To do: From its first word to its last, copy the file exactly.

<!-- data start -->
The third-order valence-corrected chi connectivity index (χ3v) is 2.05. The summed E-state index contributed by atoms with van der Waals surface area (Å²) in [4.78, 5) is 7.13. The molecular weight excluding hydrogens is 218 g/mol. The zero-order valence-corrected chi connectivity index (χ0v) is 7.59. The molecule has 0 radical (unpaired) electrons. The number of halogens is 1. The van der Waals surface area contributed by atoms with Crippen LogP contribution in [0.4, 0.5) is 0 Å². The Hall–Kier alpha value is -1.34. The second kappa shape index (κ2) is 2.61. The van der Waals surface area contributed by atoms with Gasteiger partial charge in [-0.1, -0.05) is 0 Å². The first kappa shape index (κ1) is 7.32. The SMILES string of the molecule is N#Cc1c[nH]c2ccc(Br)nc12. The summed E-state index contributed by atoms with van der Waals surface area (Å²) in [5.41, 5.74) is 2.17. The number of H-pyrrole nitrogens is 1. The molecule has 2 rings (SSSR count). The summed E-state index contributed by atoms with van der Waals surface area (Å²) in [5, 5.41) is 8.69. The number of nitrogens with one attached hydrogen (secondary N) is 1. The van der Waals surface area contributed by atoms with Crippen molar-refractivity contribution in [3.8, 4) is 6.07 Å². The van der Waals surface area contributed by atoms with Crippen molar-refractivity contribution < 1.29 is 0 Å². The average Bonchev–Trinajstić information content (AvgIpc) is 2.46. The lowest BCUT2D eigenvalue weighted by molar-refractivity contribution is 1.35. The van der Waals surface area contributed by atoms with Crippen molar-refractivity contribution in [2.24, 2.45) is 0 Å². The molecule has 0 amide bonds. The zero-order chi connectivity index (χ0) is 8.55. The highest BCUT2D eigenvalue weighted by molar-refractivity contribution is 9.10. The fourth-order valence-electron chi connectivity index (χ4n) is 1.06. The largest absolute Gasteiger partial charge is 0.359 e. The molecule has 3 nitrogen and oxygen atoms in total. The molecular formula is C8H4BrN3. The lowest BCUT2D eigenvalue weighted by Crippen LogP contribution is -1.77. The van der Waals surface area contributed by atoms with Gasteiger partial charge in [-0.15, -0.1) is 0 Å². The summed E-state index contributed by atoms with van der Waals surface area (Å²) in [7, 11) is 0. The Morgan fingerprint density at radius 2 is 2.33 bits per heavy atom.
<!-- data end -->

The third-order valence-corrected chi connectivity index (χ3v) is 2.05. The summed E-state index contributed by atoms with van der Waals surface area (Å²) in [4.78, 5) is 7.13. The molecular weight excluding hydrogens is 218 g/mol. The zero-order valence-corrected chi connectivity index (χ0v) is 7.59. The molecule has 0 radical (unpaired) electrons. The number of halogens is 1. The van der Waals surface area contributed by atoms with Crippen LogP contribution in [0.4, 0.5) is 0 Å². The Hall–Kier alpha value is -1.34. The second kappa shape index (κ2) is 2.61. The van der Waals surface area contributed by atoms with Gasteiger partial charge in [-0.1, -0.05) is 0 Å². The first kappa shape index (κ1) is 7.32. The SMILES string of the molecule is N#Cc1c[nH]c2ccc(Br)nc12. The summed E-state index contributed by atoms with van der Waals surface area (Å²) in [5.41, 5.74) is 2.17. The number of H-pyrrole nitrogens is 1. The molecule has 2 rings (SSSR count). The summed E-state index contributed by atoms with van der Waals surface area (Å²) in [5, 5.41) is 8.69. The number of nitrogens with one attached hydrogen (secondary N) is 1. The van der Waals surface area contributed by atoms with Crippen molar-refractivity contribution in [3.8, 4) is 6.07 Å². The van der Waals surface area contributed by atoms with Crippen molar-refractivity contribution < 1.29 is 0 Å². The average Bonchev–Trinajstić information content (AvgIpc) is 2.46. The lowest BCUT2D eigenvalue weighted by molar-refractivity contribution is 1.35. The van der Waals surface area contributed by atoms with Crippen molar-refractivity contribution in [2.24, 2.45) is 0 Å². The molecule has 0 amide bonds. The zero-order chi connectivity index (χ0) is 8.55. The highest BCUT2D eigenvalue weighted by molar-refractivity contribution is 9.10. The fourth-order valence-electron chi connectivity index (χ4n) is 1.06. The largest absolute Gasteiger partial charge is 0.359 e. The molecule has 3 nitrogen and oxygen atoms in total. The molecular formula is C8H4BrN3. The lowest BCUT2D eigenvalue weighted by Crippen LogP contribution is -1.77. The van der Waals surface area contributed by atoms with Gasteiger partial charge in [-0.15, -0.1) is 0 Å². The summed E-state index contributed by atoms with van der Waals surface area (Å²) in [7, 11) is 0. The Morgan fingerprint density at radius 2 is 2.33 bits per heavy atom.